Watch | Digging Out in the Rockaways With the Help of Military Veterans

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Kathy Maggio, 56, lives a half block away from the beach on 126th Street, in a one-story brick house in Rockaway, Queens.

Hurricane Sandy severely damaged her home: Flood waters gushed in, leaving leaking ceilings, a ruined skylight, water-logged walls and a basement full of destroyed furniture, rugs, and boxes of photos and keepsakes.

Maggio said she saw volunteers in her hard-hit neighborhood shortly after the storm hit.

"So I saw these guys walking around, removing debris at a neighbor's house," Maggio said.

Two days later, she said, half a dozen volunteers were at her door. They were members of Team Rubicon, a nonprofit organization leading house-to-house relief work in the Rockaways.

Team Rubicon is a two-year-old group comprised of military veterans whose mission is to get boots on the ground faster than traditional aid organizations.

Since Sandy, the organization has been growing by the day, with veterans joining online from across the country.

Hundreds of veteran volunteers sponsored by Team Rubicon, as well as walk-in volunteers, are now working on relief efforts in the Rockaways and New Jersey.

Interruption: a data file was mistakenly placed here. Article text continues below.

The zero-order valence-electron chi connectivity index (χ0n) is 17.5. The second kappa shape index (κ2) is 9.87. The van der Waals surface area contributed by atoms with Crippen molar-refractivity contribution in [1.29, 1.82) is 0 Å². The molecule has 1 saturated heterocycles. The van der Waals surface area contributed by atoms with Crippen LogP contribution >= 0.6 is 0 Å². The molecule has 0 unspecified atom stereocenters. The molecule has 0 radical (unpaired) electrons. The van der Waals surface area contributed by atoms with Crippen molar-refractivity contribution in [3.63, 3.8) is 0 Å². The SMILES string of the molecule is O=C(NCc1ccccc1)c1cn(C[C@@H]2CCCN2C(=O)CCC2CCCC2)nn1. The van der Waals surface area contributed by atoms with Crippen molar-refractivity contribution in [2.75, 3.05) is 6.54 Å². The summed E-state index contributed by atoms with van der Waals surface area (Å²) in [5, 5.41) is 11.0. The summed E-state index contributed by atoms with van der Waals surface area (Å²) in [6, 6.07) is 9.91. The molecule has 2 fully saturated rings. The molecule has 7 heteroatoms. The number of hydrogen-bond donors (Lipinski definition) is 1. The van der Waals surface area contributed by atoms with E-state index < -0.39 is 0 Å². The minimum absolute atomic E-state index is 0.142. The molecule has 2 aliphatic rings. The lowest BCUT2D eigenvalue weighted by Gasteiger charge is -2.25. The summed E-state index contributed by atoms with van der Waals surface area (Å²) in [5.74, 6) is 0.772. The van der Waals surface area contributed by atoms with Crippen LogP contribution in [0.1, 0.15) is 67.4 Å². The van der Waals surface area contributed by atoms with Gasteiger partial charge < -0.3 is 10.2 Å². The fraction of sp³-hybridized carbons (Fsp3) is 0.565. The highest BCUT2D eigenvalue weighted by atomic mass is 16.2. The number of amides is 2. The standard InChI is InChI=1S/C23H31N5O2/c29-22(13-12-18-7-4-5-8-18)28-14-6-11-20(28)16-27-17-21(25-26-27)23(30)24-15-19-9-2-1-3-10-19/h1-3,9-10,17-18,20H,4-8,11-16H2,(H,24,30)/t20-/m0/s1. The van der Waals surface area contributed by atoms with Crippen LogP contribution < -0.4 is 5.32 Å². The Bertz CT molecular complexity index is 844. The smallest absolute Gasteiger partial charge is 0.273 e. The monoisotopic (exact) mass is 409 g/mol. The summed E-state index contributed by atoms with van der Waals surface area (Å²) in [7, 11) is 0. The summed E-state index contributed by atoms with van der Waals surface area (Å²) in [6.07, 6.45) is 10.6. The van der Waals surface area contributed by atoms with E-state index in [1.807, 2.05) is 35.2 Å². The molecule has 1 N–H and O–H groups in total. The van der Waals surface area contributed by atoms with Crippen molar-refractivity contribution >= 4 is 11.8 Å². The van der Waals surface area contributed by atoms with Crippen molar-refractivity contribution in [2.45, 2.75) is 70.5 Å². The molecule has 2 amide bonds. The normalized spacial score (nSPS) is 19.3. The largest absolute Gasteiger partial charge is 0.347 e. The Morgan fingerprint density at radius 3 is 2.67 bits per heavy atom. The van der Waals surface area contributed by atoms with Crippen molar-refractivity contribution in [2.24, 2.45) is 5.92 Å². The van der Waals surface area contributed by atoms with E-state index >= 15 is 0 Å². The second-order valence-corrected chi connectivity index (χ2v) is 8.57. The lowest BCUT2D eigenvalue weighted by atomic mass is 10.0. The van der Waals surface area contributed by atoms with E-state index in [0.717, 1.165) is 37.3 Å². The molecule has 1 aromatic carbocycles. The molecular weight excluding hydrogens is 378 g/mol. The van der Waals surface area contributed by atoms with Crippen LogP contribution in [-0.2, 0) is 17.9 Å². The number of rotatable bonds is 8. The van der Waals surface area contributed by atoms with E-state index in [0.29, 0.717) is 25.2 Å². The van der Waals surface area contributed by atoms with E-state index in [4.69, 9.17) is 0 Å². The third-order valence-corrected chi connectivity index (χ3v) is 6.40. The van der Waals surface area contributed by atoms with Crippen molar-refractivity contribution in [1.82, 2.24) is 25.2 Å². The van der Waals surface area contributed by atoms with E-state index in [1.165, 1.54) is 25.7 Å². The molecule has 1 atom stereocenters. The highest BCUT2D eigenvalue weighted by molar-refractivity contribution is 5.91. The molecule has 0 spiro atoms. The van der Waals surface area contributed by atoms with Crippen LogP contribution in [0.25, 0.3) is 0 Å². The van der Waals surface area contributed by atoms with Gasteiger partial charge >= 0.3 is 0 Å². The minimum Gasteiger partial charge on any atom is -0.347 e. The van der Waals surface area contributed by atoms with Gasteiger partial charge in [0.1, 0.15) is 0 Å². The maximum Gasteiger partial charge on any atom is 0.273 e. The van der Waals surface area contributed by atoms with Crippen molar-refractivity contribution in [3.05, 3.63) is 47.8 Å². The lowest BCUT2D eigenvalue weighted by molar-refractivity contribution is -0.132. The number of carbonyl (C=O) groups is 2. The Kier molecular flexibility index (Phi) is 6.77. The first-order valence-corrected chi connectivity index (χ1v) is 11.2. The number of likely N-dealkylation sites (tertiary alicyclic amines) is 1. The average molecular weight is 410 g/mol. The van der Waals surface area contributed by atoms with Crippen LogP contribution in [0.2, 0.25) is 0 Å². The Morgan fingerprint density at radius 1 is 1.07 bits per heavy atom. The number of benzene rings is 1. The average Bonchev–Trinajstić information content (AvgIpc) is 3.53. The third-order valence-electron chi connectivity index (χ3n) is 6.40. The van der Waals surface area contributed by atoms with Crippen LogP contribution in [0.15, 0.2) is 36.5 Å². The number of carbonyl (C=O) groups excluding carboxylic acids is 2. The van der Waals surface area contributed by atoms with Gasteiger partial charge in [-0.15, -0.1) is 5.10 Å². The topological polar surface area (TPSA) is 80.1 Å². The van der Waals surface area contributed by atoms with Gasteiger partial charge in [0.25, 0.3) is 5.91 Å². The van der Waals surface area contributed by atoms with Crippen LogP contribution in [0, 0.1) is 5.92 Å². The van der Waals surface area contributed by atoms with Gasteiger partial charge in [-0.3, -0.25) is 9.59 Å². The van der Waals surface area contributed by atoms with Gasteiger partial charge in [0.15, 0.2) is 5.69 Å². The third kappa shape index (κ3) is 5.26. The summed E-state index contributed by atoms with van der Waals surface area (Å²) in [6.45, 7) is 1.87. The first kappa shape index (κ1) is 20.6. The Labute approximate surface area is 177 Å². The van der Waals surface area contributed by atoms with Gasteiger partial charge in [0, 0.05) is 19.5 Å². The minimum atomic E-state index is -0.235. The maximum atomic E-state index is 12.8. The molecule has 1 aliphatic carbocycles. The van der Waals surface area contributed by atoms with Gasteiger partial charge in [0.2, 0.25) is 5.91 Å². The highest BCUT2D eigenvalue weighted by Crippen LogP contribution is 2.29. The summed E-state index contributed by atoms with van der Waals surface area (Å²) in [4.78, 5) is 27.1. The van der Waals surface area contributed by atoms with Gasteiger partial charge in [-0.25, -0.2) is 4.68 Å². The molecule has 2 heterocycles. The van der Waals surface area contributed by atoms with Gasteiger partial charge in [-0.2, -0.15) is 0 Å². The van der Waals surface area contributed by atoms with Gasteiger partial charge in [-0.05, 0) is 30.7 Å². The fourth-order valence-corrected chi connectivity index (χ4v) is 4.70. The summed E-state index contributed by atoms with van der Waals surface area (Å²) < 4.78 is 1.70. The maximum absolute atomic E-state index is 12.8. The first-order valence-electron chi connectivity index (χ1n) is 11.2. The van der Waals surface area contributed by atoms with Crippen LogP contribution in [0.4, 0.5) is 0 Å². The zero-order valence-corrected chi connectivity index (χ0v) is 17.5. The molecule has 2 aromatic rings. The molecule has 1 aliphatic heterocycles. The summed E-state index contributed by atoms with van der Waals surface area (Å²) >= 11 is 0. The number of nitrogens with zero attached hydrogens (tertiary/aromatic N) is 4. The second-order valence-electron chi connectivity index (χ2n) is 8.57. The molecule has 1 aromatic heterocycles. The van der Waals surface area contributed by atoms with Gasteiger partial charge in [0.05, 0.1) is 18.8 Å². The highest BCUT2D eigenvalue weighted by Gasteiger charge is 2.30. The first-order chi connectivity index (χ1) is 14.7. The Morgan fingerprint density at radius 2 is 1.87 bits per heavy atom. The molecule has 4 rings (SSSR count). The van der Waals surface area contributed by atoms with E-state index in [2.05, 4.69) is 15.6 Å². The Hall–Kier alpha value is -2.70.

The mission has completed work at more than 150 houses in the Rockaways. With hundreds of homeowners in the area still in need, the organization has been flying in veterans from all over the U.S.

"We've been here even before the storm came in," said Ford Sypher, of Team Rubicon's emergency response team.

Sypher was flown from Missouri days before Sandy hit to help establish a disaster relief base for the Rockaway Beach area. The organization set up a command center at 124th Street, where residents can file requests for assistance, and with the donation of a computer-mapping program, by Palo Alto-based software company Palantir, Team Rubicon has been able to track the work orders and send teams out quickly.

Danna Cravens, an Army veteran who served in Iraq in 2009, was flown in from Arizona.

"I just got done with a demolition of a house on 122nd Street," Cravens said.

The family—mom, dad and two little girls—watched on as the team took everything down and got it all out on the street.